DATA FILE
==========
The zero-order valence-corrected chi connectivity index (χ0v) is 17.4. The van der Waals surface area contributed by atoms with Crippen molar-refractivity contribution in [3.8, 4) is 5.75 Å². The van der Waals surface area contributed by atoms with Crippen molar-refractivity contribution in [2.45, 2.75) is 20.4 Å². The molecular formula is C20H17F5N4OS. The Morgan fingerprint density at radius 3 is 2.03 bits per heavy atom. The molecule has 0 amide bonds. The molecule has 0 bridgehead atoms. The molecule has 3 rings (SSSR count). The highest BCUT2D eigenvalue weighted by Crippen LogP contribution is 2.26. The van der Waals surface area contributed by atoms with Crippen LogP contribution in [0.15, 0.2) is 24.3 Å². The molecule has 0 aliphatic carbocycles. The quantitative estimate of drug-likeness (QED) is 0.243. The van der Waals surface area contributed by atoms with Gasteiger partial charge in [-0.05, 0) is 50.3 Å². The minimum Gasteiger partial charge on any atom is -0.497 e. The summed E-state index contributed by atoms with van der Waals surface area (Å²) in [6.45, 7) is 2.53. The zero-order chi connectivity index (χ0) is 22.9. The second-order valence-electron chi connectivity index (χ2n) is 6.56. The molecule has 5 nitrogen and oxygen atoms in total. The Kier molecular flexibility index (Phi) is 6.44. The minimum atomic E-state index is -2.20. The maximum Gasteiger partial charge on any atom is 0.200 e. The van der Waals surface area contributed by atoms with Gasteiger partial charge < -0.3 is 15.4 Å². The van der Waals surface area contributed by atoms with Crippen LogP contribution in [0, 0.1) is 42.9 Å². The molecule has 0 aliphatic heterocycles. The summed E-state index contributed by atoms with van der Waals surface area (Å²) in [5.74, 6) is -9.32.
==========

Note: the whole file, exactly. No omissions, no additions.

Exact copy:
The zero-order valence-corrected chi connectivity index (χ0v) is 17.4. The van der Waals surface area contributed by atoms with Crippen molar-refractivity contribution in [3.8, 4) is 5.75 Å². The van der Waals surface area contributed by atoms with Crippen molar-refractivity contribution in [2.45, 2.75) is 20.4 Å². The molecular formula is C20H17F5N4OS. The Morgan fingerprint density at radius 3 is 2.03 bits per heavy atom. The molecule has 0 amide bonds. The molecule has 0 bridgehead atoms. The molecule has 3 rings (SSSR count). The highest BCUT2D eigenvalue weighted by Crippen LogP contribution is 2.26. The van der Waals surface area contributed by atoms with Crippen LogP contribution in [0.15, 0.2) is 24.3 Å². The molecule has 0 aliphatic carbocycles. The quantitative estimate of drug-likeness (QED) is 0.243. The van der Waals surface area contributed by atoms with Gasteiger partial charge in [-0.05, 0) is 50.3 Å². The minimum Gasteiger partial charge on any atom is -0.497 e. The summed E-state index contributed by atoms with van der Waals surface area (Å²) in [6.45, 7) is 2.53. The zero-order chi connectivity index (χ0) is 22.9. The second-order valence-electron chi connectivity index (χ2n) is 6.56. The molecule has 5 nitrogen and oxygen atoms in total. The Kier molecular flexibility index (Phi) is 6.44. The minimum atomic E-state index is -2.20. The maximum Gasteiger partial charge on any atom is 0.200 e. The van der Waals surface area contributed by atoms with Gasteiger partial charge < -0.3 is 15.4 Å². The van der Waals surface area contributed by atoms with Crippen LogP contribution in [0, 0.1) is 42.9 Å². The molecule has 0 aliphatic heterocycles. The summed E-state index contributed by atoms with van der Waals surface area (Å²) in [5.74, 6) is -9.32.